Work & Career

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While you might think that there are different manners of staying healthy in your work and career, many of the same skills and strategies that are used in everyday matters can be effective at helping you to maintain balance and health at work too. In business, strong communication, healthy relationships, and stress and conflict management are vital to a rewarding career.

According to NI Direct, many of the everyday skills that we use in our personal lives to cope with stress, maintain balance at home, and have healthy relationships with open communication channels can be used in our careers to influence greater success.

Having a harmonious work life helps in addiction recovery as it helps keep stress levels down, encourages self-appreciation, and gives people a good way to spend their time.

Career Happiness

It can be challenging to even think about switching careers, especially if you have been in the same career for a prolonged period of time but the rewarding benefits that come from changing a career (especially if you are currently unhappy in your career) can be rather profound. If you are unhappy in your current career but you are hesitant to change careers, there are some steps you can take to overcome this hesitance and make the big change to a career path that will be more rewarding to you. Consider these steps to changing your career path:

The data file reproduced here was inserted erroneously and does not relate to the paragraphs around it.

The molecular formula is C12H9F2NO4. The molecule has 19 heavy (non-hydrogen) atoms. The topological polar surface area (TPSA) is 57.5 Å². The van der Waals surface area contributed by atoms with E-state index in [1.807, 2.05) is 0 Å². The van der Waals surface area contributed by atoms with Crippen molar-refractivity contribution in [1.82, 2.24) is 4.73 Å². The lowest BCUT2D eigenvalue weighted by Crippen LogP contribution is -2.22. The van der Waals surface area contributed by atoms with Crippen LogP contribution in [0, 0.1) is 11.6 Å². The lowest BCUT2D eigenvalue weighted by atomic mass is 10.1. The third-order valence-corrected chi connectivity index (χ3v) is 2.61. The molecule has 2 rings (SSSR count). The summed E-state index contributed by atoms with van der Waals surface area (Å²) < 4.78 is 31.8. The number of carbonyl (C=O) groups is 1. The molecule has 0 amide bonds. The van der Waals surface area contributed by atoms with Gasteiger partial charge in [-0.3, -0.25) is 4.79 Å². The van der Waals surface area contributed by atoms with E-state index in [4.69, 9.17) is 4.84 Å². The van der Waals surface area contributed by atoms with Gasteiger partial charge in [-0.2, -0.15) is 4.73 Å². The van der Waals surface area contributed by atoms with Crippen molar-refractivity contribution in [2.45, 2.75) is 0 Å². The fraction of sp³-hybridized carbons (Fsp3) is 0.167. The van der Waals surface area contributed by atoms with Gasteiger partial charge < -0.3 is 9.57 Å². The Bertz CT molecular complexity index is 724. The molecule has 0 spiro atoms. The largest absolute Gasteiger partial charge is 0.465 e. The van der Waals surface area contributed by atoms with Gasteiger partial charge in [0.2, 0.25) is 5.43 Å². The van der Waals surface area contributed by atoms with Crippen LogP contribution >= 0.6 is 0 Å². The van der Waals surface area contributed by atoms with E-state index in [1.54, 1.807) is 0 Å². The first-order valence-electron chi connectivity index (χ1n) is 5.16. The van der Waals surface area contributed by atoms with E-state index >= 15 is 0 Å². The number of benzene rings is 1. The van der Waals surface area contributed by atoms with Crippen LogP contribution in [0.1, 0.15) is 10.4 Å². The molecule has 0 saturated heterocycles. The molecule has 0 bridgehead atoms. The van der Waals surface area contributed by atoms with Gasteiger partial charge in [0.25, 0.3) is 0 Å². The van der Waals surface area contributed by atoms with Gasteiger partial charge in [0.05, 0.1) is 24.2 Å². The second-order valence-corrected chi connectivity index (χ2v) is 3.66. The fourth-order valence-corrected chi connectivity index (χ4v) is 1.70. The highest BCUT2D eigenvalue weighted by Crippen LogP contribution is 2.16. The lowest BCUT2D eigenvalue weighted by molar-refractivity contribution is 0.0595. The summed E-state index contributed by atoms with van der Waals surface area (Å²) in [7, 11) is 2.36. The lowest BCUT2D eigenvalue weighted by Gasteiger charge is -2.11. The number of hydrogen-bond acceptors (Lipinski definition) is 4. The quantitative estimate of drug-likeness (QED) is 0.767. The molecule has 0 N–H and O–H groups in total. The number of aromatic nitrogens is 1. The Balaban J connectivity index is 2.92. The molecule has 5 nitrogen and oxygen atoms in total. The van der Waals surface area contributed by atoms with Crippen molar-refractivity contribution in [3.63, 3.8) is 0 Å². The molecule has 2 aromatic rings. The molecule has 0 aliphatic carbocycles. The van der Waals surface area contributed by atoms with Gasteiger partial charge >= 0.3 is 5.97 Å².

Choosing the Right Career Path

If you’re thinking about changing your career or if you haven’t chosen a career yet and you’re perplexed at the many different career paths that are available, consider these tips for choosing the right career path:

Skill Development for a New Career

Chances are, you will already have some of the skills for a new career, but you’ll probably need some additional education or training before you are fully prepared to make a major career change. There are many ways that you can develop your skills and experience even while you are still working at your current job.

Some of the opportunities that you may have to enhance your career skills include:

Signs of Stress at Work

When you are feeling overworked, underpaid or simply overwhelmed, you tend to lose confidence in your work, become withdrawn and could even begin to become burnout. Productivity is lost, you become less effective in your job and you can become even more stressed as you feel like the work you are doing is not as rewarding as it once was. The warning signs of stress at work should be recognized early on to prevent yourself from encountering even greater problems. Extreme job stress, when left unnoticed, can lead to physical and emotional health problems that pose a significant risk to the employee and to others.

Beware of these signs of excessive job or workplace stress:

What Causes Workplace Stress?

Stress in the workplace can be caused by many different factors. The most common causes of workplace stress include:

Managing Stress at Work

Many skills that are used in everyday situations can also be used to manage stress at work.